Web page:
Ahh. Snow. It always brings back memories of our Olympic caliber sleigh riding down a tree packed hill, whose path terminated in the middle of Skyler Ave, in the middle of Kearny New Jersey. Phew, no traffic, we'd say as we pressed on, noses running to our chins. We were granted a snow day from school, and we weren't going to waste a single second of it! We'd readjust our ice-caked mittens, now frozen on the inside, and my brother would trek our wooden sleigh back through the trees, up the hill - egging me on to pick up the pace - as I slipped and wobbled behind. I'd yell for him to wait, which of course he did not. But he did look back at me, every so often, and I could see the cloud of fog, circulating in front of his lips, as it was in front of mine; our bodies exhausted from our "march of the frozen feet" up the locally deemed suicide hill -but there was no doubt. We were hopeful, fearful, and breathless... with joy.
Until this morning, I hadn't realized that for the last two decades I'd found only a nostalgic-type pleasure in snow - observing it from the dry side of a window, with a half-smirk and a steamy cup o'java. But, I suppose my quest for joy has exercised my curiosity just enough that I am now well-trained and duly intent on finding happiness, utilizing all senses, as often as possible. With little encouragement from my intellect - I found myself pulling on my boots, wrapping my head in a scarf and forging into the "outside", without salt, without a shovel and, most remarkably, without a plan.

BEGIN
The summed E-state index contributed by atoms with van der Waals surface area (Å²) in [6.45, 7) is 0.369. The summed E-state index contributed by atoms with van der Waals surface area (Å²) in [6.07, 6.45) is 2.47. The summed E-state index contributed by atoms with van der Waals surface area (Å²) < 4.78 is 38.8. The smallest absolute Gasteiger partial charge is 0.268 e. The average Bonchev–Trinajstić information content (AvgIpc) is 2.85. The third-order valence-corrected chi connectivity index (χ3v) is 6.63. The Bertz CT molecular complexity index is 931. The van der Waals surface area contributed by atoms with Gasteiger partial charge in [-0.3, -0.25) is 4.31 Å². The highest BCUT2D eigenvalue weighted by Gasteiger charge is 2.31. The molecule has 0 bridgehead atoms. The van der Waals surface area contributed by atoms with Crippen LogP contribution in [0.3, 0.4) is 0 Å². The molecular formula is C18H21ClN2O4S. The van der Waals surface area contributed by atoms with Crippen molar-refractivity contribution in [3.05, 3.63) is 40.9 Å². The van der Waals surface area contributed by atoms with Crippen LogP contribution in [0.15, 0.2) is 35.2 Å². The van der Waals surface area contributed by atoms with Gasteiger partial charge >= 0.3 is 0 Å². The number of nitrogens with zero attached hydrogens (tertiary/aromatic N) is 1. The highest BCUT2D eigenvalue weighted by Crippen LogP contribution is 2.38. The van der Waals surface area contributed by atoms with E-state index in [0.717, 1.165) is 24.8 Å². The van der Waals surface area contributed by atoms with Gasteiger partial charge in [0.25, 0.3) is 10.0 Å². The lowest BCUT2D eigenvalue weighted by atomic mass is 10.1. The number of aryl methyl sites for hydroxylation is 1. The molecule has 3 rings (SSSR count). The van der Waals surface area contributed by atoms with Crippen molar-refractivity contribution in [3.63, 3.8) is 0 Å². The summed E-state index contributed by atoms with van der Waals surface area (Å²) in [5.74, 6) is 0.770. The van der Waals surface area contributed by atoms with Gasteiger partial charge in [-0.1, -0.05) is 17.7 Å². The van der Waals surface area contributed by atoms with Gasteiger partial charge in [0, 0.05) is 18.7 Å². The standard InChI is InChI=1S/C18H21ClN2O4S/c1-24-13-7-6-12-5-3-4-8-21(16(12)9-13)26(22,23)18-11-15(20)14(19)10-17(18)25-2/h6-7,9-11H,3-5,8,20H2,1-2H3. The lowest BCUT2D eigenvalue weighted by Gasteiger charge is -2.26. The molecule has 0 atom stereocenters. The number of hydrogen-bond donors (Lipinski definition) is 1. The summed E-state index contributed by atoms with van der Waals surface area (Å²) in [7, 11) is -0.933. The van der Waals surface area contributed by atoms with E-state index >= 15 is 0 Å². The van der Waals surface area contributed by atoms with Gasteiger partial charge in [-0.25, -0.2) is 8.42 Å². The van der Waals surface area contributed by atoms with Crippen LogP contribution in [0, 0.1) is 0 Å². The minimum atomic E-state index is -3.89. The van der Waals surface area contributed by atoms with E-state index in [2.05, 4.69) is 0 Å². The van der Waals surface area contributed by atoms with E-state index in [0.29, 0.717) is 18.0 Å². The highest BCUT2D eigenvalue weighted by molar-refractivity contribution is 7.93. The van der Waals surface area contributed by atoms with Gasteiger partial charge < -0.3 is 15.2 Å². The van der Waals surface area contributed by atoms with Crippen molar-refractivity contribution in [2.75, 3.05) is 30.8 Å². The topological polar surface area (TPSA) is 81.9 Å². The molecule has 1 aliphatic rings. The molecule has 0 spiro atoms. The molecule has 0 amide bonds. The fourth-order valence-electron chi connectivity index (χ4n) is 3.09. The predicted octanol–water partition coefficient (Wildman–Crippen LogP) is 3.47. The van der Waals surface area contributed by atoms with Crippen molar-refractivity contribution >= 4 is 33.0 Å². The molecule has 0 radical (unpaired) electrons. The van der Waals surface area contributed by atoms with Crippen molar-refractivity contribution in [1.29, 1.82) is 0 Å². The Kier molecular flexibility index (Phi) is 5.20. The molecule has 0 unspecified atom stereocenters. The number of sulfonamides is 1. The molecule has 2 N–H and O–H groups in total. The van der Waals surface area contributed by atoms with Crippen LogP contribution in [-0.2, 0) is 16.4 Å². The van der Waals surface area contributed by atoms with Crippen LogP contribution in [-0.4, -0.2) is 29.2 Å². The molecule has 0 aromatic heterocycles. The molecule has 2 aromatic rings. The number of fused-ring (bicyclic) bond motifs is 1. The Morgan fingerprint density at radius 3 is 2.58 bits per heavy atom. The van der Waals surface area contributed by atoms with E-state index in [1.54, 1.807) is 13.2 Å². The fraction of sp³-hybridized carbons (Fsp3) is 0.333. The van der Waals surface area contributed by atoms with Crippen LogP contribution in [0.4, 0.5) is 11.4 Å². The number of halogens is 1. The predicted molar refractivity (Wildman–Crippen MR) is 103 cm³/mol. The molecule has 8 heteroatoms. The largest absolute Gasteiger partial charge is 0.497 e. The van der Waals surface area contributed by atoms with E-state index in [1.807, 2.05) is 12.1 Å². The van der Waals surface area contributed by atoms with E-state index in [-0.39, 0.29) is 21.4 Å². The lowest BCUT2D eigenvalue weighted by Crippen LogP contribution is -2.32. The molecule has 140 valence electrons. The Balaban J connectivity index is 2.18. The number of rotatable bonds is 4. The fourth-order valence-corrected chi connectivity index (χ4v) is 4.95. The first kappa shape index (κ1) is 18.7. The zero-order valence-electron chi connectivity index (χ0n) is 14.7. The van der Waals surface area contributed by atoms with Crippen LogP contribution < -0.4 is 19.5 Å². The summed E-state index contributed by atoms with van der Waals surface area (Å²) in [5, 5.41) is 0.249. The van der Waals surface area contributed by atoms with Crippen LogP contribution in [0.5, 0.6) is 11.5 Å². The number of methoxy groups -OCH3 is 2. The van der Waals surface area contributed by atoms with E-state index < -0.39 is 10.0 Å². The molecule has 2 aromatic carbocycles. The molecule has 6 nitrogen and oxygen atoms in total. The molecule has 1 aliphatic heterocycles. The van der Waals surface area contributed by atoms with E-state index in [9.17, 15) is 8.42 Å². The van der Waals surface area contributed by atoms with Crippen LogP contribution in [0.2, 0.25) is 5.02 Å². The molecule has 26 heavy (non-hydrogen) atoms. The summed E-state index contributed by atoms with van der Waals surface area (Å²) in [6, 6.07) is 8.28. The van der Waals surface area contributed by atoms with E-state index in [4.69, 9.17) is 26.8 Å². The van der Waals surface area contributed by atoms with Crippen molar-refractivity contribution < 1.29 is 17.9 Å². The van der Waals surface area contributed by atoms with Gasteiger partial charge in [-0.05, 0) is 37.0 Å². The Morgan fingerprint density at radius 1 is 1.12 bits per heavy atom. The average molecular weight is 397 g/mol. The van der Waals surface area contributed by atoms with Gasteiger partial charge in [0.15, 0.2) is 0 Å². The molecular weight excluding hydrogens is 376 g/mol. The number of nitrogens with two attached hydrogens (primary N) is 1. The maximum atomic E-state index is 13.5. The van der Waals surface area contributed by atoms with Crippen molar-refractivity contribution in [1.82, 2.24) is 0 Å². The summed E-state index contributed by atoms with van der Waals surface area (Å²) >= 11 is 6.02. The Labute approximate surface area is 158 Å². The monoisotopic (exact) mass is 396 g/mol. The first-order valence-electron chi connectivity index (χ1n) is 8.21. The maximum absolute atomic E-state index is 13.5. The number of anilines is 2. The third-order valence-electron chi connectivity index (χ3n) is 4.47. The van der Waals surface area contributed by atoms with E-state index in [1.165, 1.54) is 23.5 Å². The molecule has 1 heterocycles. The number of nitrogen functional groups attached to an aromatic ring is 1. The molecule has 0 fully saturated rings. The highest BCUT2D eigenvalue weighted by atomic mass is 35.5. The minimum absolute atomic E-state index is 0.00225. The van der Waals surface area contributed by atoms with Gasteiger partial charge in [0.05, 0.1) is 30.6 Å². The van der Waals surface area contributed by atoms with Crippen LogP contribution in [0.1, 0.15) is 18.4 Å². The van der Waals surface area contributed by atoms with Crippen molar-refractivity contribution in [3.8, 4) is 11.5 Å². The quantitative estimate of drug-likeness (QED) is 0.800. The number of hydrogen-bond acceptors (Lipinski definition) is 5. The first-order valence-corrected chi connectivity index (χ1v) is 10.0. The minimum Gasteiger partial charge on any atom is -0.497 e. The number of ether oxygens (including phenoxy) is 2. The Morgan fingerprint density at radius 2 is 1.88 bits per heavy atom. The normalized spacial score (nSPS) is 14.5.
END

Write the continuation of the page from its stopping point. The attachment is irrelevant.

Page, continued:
I've got one or two more snow angels in me, I thought. As I lay on my front lawn, flailing my arms and legs, hoping that this wild impulse would not aggravate my sciatica, and making a mental note to schedule a long awaited MRI for my right shoulder, I started to laugh. Not because the childlike adventure had suddenly returned, but because I started to think of the jumped-to assumptions, likely forming down the block. Think about it - a middle aged woman, rolling around the front lawn, in an inch and half of slush. Ha! If I were ten years old, a neighbor might be looking through the window, wrapped in their own nostalgic snow-covered memories. But, since I'm (ahem) years old, I assume that they are rather saying prayers and scrambling around the basement for their defibrillator.
I laughed more. It may not have been the same exhilaration found during a snow day on suicide hill, but I was feeling it all the way down to my frozen toes....there was no mistake - there was a cloud of fog in front of my lips, and with it, there was joy.
It got me thinking that perhaps finding joy is as habitual as brushing your teeth. Maybe once you feel joy enough, you seek it with little conscious effort. After all it was waiting right there outside my window, along with all the other fallen flakes for twenty-plus years. Thus far in my research I've discovered that most people find deep joy in the big stuff of life, the milestones, the tragedies turned triumphant, the extraordinary unstoppable events that blind side our plans like a wayward comet. But, today I found joy in one of the quiet moments in between. Today I found that sometimes joy can be waiting, patiently, right in your front yard. Today I found that great joy is in the little stuff of life too.